matic, formal, social and philosophical questions will emerge. A 
given course may focus on Classical epic and lyric poetry, modern 
European drama, literature of exploration, confrontation of the self 
and other, and so on. All these courses will help students discover 
and assess the shape of their own language and thought by exploring 
literatures of other places and time. 
The Department 

EN 084.01 Literatures of the World (Spring: 3) 
Cross listed with RL 393 
Satisfies Literature Core Requirement 
Life Stories 
All texts will be read and conducted in English. 

See course description in the Romance Languages and 
Literatures. 
Matilda Bruckner 

EN 084.03 Literatures of the World — Triumphs and Failings of 
Modern Man (Spring: 3) 
Cross listed with CM 063.01 
Satisfies Literature Core Requirement 

See course description in the German Studies Department. 
Christoph Eykman 

EN 084.06 Literatures of the World (Spring: 3) 
Cross listed with CL 217.01 
Satisfies Literature Core Requirement 
Heroic Poetry: Homer, Virgil and Beyond 

See course description in the Classics Department.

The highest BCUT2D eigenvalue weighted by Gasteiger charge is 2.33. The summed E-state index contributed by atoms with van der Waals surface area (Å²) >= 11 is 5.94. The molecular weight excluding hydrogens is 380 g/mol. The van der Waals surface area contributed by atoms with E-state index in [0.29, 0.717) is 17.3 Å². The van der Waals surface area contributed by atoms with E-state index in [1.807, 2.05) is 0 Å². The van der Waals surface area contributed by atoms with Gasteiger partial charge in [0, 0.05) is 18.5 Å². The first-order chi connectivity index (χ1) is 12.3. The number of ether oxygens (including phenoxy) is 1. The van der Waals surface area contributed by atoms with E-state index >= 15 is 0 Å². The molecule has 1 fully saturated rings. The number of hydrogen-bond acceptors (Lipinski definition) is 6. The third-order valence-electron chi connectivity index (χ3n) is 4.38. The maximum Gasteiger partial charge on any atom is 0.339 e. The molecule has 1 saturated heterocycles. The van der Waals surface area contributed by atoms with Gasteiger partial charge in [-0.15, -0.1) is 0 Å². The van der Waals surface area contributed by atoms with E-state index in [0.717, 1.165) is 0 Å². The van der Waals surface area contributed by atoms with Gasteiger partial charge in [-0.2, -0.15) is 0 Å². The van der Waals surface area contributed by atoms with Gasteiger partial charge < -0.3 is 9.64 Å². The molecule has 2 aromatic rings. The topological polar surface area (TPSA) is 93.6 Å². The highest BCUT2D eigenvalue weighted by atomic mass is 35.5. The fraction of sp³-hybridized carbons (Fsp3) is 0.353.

Maria Kakavas 

EN 084.20 Literatures of the World — Twentieth-Century Voices 
(Spring: 3) 

Cross listed with SL 084.20 
Satisfies Literature Core Requirement 
All readings in English translation. 

See course description in the Slavic and Eastern Languages 
Department. 
Thomas Epstein 



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EN 093 Introduction to Modern Irish I (Fall: 3) 

This course continues in second semester as SL 028/EN 094. 

A course for beginners in standard modern Irish, with attention 
to regional variants. The course is intended to develop both conver- 
sational and compositional skills and the ability to read Irish prose. 
Philip T. O'Leary 

EN 094 Introduction to Modern Irish II (Spring: 3) 

Prerequisite: SL 027/EN 093 Introduction to Modern Irish I 
or equivalent 

The continuation of a course for beginners in standard modern 
Irish with attention to regional variants. The course is intended to 
develop both conversational and compositional skills and the ability 
to read Irish prose. 
Philip T. O'Leary 
EN 097-098 Continuing Modern Irish I and II (Fall/Spring: 3) 

This is a continuing course in modern Irish for those with a 
basic knowledge of the language. Emphasis will be on developing the 
ability to read contemporary literature in all genres. The primary 
focus of the course will be on the Irish of Conamara (County 
Galway), but other dialects will be studied as well, and some atten- 
tion will be given to reading texts in the older Gaelic type in use 
through the 1940s. 
Donna Wong 

EN 110 Classical and Biblical Backgrounds of English Literature 
(Fall: 3) 

The goals for this course include: (1) exposure to a broad range 
of Greek, Latin, and Hebrew literature in translation (myths, histo- 
ries, authors, characters, plots, themes); (2) attentiveness to what is 
at stake, theoretically and practically, in translation; and (3) the